Look Both Ways, Enable Wi-Fi: GM Tests Wireless Pedestrian Detection

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General Motors says that it is developing a new kind of safety system that will allow vehicles to wirelessly detect nearby pedestrians and bicyclists on crowded streets before their drivers can. The detection system relies on Wi-Fi Direct, and works by linking a vehicle with a pedestrian or bicyclist's smartphone or other Wi-Fi  Direct-enabled device to determine if that person is walking into the street or in the vehicle's blind spot.

It almost goes without saying that, in order to be detected, pedestrians would need to keep their smartphones' Wi-Fi radios on. So if you disable Wi-Fi to save battery life, it can't save your life.

GM says they chose to use Wi-Fi Direct instead of a cellular connection, because the Wi-Fi Direct standard takes one-second to connect devices, while a cell signal can take between seven and eight seconds. The automaker says that the new detection system would also be able to interface with safety systems found in Chevy, Cadillac, Buick and GMC models.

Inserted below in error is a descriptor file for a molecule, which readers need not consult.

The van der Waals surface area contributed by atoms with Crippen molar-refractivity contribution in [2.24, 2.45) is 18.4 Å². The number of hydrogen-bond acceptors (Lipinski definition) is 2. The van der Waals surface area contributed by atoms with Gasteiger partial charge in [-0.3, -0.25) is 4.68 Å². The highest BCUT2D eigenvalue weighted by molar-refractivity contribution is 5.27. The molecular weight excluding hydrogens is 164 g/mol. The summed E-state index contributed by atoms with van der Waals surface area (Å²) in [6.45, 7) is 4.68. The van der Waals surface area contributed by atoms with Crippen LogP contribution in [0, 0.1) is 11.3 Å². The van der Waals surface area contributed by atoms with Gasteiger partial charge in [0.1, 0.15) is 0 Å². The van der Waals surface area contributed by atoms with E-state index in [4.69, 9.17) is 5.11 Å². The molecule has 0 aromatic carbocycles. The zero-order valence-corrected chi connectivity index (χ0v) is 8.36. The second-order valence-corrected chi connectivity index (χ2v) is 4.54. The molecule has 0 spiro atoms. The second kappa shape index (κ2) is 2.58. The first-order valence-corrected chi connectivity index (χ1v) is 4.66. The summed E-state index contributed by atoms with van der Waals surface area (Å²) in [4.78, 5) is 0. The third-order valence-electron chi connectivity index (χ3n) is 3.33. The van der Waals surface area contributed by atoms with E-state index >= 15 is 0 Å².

GM also says that it's actively working on a smartphone app for use by what it calls, "frequent road users," such as construction workers and bicycle messengers, that would help vehicles better identify them. According to the Wi-Fi Alliance, Wi-Fi Direct can work at a range of up to 200 meters, so GM's plans don't seem all that far-fetched. How secure the system would be, however, remains to be seen.

It seems like Wi-Fi Direct is something GM wants to take full advantage of. In addition to the pedestrian detection system, the automaker says it's also looking into other possible ways to use Wi-Fi Direct including wirelessly transferring files from your home computer to your car.

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Author Bio
Daniel P. Howley
Daniel P. Howley, LAPTOP Senior Writer
A newspaper man at heart, Dan Howley wrote for Greater Media Newspapers before joining Laptopmag.com. He also served as a news editor with ALM Media’s Law Technology News, and he holds a B.A. in English from The Richard Stockton College of New Jersey.
Daniel P. Howley, LAPTOP Senior Writer on
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